FortiGate Next Generation Firewall utilizes purpose-built security processors and threat intelligence security services from FortiGuard labs to deliver top-rated protection and high performance, including encrypted traffic.
Article Id 242090
Description The article describes how to do a fast check of the session list and how to filter by IP address, ports, or serial-id (from debug flow) using the 'grep'.
Scope FortiGate 6.0.x, 6.2.x, 6.4.x,7.0.x, 7.2.x.

In many environments, FortiGate is responsible to handle a huge amount of traffic and sessions.


During troubleshooting sometimes, only the destination port, source port, or only IP address is known but not sure if that IP address is the source IP or destination.

FortiGate provides a way to check the number of sessions in a session table and list all of them :

FW_prod (root) # get system session status
The total number of IPv4 sessions for the current VDOM: 181


The command below will show a list of all sessions on the unit, including source IP, source port, destination IP, destination IP, SNAT, and DNAT.


FW_prod (root) # get system session list
udp 159 - -
udp 159 - -
udp 179 - -
udp 152 - -
tcp 3600 - -

Sometimes the output above could contain more than 100 000 00 lines which makes very complicated the reading of this output during troubleshooting.

The FortiGate CLI allows using the 'grep' command which will help to filter the output for specific strings.

For such cases, to do a fast check for a particular IP address or port,  it is possible to filter the output (for example to see if there are sessions to/from

For this case, it is possible to run the following command with grep :


FG200E-2 # get system session list | grep
udp 179 - -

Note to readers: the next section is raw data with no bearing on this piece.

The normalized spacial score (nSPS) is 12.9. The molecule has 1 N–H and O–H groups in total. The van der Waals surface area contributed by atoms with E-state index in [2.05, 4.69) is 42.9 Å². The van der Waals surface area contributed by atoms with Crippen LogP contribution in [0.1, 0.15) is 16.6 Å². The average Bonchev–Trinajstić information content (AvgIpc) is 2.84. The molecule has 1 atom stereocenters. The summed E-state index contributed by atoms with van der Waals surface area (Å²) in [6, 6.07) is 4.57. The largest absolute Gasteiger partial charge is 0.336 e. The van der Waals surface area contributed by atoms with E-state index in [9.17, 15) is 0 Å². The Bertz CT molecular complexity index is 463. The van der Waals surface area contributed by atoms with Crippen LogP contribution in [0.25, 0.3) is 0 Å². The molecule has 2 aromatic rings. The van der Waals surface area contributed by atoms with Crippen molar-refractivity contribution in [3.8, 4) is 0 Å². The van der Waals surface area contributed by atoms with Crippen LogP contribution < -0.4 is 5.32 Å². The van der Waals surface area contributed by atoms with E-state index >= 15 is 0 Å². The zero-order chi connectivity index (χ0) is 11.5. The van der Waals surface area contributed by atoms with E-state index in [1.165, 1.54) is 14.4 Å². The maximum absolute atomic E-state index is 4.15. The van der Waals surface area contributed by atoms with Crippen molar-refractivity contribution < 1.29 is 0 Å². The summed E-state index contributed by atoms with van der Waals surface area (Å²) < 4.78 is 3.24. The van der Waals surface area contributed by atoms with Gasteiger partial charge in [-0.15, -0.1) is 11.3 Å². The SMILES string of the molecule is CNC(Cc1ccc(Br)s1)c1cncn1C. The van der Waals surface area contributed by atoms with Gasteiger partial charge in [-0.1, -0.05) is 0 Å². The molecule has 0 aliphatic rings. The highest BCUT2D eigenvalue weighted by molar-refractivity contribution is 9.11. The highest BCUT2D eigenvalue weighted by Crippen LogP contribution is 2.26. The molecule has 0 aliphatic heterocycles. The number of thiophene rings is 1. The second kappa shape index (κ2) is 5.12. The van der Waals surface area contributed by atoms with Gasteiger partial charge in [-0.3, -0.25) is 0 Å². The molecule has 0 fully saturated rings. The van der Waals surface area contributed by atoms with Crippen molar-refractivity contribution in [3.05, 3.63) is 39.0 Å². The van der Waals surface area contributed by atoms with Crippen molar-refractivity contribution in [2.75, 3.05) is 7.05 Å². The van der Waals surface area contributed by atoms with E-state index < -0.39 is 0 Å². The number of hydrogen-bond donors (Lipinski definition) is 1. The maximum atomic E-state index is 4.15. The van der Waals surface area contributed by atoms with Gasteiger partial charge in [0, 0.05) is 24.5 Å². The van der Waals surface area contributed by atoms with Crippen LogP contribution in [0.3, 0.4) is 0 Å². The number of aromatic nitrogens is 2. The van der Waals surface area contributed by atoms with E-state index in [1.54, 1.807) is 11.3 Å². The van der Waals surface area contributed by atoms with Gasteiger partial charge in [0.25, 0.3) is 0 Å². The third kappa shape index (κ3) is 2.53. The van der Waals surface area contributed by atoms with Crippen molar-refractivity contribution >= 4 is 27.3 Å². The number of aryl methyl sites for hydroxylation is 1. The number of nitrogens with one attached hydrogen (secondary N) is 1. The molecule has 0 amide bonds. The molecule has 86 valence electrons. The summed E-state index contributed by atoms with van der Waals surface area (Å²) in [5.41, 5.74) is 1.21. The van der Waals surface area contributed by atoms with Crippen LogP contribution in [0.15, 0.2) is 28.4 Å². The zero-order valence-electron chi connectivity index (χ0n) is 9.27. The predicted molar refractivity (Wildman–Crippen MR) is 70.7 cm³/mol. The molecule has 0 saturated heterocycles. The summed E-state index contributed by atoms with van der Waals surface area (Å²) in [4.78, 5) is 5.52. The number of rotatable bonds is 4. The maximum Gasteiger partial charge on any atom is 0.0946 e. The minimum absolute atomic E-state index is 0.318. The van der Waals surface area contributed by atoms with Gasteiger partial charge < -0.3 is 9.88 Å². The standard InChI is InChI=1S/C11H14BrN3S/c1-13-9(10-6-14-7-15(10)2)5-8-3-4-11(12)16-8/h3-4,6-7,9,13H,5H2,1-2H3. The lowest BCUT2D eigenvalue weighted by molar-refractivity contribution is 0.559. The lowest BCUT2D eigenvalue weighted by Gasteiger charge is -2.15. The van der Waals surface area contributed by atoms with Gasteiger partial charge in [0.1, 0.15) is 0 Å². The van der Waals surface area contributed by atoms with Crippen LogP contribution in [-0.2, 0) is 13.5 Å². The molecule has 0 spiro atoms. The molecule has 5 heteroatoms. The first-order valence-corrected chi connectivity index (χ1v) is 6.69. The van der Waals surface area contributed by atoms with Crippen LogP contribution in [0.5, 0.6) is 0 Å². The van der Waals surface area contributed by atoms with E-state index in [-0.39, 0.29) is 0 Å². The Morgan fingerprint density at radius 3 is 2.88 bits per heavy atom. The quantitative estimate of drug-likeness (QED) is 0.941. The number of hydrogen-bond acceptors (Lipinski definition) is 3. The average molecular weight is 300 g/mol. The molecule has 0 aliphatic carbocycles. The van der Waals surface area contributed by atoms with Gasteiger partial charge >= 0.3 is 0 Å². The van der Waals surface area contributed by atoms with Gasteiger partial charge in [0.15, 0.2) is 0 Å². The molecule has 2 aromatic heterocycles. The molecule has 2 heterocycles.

udp 78 - -


The following command adds an argument '-c' which will count how many times is encountered in the output.


FG200E-2 # get system session list | grep -c
2 <- The output is 2 because there are only two sessions where is found.


Sometimes during troubleshooting with 'debug flow', it can shows an output like this one :


id=65308 trace_id=48 func=print_pkt_detail line=5875 msg="vd-root:0 received a packet(proto=1,> tun_id= from local. type=8, code=0, id=38089, seq=61729."
id=65308 trace_id=48 func=resolve_ip_tuple_fast line=5958 msg="Find an existing session, id-002b1aec, original direction"

It is an output from debug flow for the existing session with a particular id, in this case, the serial is id-002b1aec.


On 'diagnose sys session filter', there is no option to filter by session-id (serial id), so it is possible to use the following command which can filter by the serial-id and display all fields from session 14 lines before the match and 3 lines after the match :


FW_prod (root) # diagnose sys session list | grep -f -A4 -B13 002b1ae

session info: proto=1 proto_state=00 duration=1589282 expire=59 timeout=0 flags=00000000 socktype=0 sockport=0 av_idx=0 use=3
class_id=0 ha_id=0 policy_dir=0 tunnel=/ vlan_cos=255/255
state=log local nds
statistic(bytes/packets/allow_err): org=124355040/3108876/1 reply=124355040/3108876/1 tuples=2
tx speed(Bps/kbps): 76/0 rx speed(Bps/kbps): 76/0
orgin->sink: org out->post, reply pre->in dev=0->8/8->19 gwy=
hook=out dir=org act=noop>
hook=in dir=reply act=noop>
misc=0 policy_id=44 pol_uuid_idx=0 auth_info=0 chk_client_info=0 vd=0
serial=002b1aec tos=ff/ff app_list=0 app=0 url_cat=0
rpdb_link_id=00000000 ngfwid=n/a
no_ofld_reason: local


This is useful for instance when a debug connection is done which is already established and wants to do a fast check on the session list for a particular session about the duration, a policy that allowed this, a UTM profile, or other info from session output.


For this example, the 'diagnose sys session filter' is not used, so it is filtered by using 'grep' to the full session list.